Whatever question arose, a swarm of these drones, without having finished their buzzing on a previous theme, flew over to the new one and by their hum drowned and obscured the voices of those who were disputing honestly.

Leon Tolstoi

Leon Tolstoi

Profession: Author
Nationality: Russian

Whatever question arose, a swarm of these drones, without having finished their buzzing on a previou.. Leon Tolstoi

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Pure and complete sorrow is as impossible as pure and complete joy.

But the liveliest attention was attracted by occurrences quite apart from, and unconnected with, the battle. It was as if the minds of these morally exhausted men found relief in everyday, commonplace occurrences.

Ambition, love of power, covetousness, lasciviousness, pride, anger, and revenge—were all respected.

Yes: if only a hundredth of the efforts spent in curing diseases were spent in curing debauchery, disease would long ago have ceased to exist, whereas now all efforts are employed, not in extirpating debauchery, but in favoring it, by assuring the harmlessness of the consequences.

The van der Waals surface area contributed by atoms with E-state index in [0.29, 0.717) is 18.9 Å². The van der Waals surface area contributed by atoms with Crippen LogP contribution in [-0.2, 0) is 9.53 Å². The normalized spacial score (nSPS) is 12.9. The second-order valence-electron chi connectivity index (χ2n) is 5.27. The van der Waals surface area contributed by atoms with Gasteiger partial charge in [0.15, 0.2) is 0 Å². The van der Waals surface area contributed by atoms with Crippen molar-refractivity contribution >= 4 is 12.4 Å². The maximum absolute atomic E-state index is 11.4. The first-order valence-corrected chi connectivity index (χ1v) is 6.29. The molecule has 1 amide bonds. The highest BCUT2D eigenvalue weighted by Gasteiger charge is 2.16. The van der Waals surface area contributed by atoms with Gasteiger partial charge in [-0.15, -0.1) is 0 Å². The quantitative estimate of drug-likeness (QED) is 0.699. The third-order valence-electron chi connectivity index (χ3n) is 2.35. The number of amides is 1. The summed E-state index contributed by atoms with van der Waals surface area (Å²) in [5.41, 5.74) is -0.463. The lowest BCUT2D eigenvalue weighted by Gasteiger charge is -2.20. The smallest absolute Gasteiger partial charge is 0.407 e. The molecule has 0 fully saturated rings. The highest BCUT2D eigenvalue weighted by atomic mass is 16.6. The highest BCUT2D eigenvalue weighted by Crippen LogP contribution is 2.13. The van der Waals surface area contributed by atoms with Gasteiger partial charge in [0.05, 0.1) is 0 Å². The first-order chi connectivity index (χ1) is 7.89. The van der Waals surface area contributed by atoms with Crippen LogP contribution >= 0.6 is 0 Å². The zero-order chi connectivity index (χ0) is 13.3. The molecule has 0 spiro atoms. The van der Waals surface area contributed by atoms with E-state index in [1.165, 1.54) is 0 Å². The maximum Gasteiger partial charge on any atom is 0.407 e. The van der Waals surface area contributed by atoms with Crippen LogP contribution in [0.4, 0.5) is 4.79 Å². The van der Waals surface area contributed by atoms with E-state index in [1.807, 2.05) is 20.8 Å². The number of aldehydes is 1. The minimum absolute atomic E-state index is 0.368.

I can't praise a young lady who is alive only when people are admiring her, but as soon as she is left alone, collapses and finds nothing to her taste--one who is all for show and has no resources in herself.

We do not love people so much for the good they have done us, as for the good we do them.

Every heart has its own skeletons.

There is no greatness where there is not simplicity, goodness, and truth.

There was in her the glow of the real diamond among glass imitations.

While they drove past the garden the shadows of the bare trees often fell across the road and hid the brilliant moonlight, but as soon as they were past the fence, the snowy plain bathed in moonlight and motionless spread out before them glittering like diamonds and dappled with bluish shadows.

For a few seconds they looked silently into each other's eyes, and the distant and impossible suddenly became near, possible, and inevitable.

Constant idleness should be included in the tortures of hell, but it is, on the contrary, considered to be one of the joys of paradise.

One can only live while one is intoxicated with life; as soon as one is sober it is impossible not to see that it is all a mere fraud and a stupid fraud! That is precisely what it is: there is nothing either amusing or witty about it, it is simply cruel and stupid.

He was in a full possession of facile, refined and agreeable intellect which he used to maintain his power and strengthen and increase his popularity.